A Better Process for Better Decisions
Unrecognized bias that can lead to poor decisions
Leaders are decisive—part of the reason why they’re in charge is because they’re comfortable making firm decisions amid complex arrays of options. But that doesn’t mean those leaders are always decisive in effective ways.
By now we’ve moved well past the notion of seat-of-one’s-pants leadership. Data matters, we know. In 2017 I spoke with a number of associations that spent time fine-tuning their decision-making processes, using colleagues in the C-suite to decide on appropriate inputs and metrics when it came to big-picture strategic issues. Even so, any leader can be subject to the kind of bias that can lead to poor decisions.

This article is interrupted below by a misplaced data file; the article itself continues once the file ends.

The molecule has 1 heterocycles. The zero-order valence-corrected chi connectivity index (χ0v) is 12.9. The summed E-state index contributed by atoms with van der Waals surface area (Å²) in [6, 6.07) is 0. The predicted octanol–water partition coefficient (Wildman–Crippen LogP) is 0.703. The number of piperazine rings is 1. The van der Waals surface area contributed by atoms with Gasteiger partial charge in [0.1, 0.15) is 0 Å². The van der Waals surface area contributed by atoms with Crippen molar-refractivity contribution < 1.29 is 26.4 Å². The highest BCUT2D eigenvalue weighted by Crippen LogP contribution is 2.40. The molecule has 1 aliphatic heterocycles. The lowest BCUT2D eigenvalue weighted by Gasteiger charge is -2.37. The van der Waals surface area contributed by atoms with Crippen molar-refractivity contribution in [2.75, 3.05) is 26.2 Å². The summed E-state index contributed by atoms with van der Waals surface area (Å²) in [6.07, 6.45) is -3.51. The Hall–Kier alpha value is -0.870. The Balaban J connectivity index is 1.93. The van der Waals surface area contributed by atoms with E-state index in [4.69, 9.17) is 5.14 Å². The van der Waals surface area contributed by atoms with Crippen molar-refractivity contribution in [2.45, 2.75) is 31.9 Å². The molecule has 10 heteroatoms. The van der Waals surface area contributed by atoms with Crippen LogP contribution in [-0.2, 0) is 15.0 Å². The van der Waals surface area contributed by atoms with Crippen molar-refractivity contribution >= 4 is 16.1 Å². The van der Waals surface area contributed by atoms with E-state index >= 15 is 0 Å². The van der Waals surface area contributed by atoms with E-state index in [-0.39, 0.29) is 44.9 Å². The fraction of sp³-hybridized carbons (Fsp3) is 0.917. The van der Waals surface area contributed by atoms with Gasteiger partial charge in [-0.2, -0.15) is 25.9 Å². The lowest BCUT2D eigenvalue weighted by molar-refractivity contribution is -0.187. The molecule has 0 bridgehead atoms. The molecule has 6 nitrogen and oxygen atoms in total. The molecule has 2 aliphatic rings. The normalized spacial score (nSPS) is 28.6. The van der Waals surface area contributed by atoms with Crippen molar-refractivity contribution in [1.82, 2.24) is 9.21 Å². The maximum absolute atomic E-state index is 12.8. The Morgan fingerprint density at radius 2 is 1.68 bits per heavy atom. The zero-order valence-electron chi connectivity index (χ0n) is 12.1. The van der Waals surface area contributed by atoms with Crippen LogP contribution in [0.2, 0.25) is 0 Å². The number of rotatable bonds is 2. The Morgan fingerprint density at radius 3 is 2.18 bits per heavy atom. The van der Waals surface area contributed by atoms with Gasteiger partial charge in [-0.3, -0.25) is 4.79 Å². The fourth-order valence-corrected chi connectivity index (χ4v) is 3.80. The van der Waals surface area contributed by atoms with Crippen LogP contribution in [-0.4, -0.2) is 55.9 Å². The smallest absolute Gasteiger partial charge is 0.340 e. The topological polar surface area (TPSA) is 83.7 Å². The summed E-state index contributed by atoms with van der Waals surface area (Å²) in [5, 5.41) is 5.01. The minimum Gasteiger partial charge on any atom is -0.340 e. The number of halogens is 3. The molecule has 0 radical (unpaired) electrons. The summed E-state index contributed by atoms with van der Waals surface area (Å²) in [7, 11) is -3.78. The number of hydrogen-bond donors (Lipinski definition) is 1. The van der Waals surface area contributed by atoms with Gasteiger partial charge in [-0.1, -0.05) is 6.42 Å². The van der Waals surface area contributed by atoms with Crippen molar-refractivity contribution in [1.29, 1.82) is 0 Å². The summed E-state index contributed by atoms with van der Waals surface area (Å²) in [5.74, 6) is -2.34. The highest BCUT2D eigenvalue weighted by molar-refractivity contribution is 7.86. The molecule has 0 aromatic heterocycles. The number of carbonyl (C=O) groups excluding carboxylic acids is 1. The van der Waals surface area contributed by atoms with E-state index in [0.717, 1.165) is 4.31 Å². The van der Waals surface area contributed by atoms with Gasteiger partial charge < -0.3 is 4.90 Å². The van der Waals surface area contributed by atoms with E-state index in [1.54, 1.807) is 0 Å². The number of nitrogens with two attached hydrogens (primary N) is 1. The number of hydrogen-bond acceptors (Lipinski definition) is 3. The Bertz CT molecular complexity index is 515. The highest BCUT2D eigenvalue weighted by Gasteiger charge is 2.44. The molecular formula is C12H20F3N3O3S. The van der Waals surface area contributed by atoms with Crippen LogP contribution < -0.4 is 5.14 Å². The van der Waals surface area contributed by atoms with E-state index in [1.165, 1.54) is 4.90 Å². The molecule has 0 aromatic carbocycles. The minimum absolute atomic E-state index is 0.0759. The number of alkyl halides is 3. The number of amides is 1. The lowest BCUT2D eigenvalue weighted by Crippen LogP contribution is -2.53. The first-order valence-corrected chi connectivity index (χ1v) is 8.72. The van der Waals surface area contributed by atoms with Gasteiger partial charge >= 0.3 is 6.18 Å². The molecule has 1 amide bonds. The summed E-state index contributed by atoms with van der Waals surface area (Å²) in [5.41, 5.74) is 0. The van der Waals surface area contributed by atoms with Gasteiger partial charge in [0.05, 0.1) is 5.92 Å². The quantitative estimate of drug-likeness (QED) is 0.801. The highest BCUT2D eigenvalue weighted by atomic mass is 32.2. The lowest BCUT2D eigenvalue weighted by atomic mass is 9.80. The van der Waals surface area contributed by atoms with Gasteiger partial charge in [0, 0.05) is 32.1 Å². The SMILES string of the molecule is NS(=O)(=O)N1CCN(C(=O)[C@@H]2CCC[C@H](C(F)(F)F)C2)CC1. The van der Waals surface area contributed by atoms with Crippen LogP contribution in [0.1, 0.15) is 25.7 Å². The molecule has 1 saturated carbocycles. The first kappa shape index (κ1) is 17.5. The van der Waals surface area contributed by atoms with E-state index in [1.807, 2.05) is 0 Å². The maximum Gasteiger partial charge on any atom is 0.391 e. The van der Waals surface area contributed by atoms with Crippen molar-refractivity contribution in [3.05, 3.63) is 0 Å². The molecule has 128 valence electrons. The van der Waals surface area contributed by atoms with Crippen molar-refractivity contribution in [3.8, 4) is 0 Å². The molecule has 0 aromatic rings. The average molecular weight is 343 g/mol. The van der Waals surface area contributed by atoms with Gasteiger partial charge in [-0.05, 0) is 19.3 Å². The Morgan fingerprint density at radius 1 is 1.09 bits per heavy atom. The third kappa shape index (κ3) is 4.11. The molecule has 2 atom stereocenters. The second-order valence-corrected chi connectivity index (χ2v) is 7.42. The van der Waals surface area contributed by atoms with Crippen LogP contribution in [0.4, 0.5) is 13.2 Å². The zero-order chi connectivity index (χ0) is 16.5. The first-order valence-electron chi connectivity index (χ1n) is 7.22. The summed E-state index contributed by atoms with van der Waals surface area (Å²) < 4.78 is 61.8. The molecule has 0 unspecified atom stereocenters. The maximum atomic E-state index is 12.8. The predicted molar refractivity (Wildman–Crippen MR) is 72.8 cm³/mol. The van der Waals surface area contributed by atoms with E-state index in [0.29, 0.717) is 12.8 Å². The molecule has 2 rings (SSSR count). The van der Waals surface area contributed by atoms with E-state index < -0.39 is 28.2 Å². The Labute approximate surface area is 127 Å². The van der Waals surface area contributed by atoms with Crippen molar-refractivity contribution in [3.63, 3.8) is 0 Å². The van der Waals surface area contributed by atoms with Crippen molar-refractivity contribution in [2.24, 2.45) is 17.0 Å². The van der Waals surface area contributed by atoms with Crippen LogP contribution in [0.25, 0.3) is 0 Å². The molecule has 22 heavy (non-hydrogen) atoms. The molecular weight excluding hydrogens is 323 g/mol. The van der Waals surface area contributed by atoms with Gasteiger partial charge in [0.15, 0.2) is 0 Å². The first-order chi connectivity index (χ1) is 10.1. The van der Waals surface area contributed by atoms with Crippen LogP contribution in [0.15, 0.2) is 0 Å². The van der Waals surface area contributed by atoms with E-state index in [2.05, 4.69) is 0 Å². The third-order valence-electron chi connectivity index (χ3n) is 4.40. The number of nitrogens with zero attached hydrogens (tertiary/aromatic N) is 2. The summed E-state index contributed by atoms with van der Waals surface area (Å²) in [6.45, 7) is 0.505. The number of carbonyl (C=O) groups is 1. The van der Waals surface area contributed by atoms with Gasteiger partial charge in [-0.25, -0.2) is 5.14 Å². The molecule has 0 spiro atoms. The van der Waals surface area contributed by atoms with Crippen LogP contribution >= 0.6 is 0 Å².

That’s a key message of a 2019 article in MIT Sloan Management Review that points out some holes in leaders’ processes. Consider hiring, say the three authors of A Structured Approach to Strategic Decisions, who include Nobel-winning psychologist Daniel Kahneman. Organizations gather plenty of information about candidates via resumes and application questions, but the make-or-break moment is still an unstructured job interview.
Please select this link to read the complete article from Associations Now.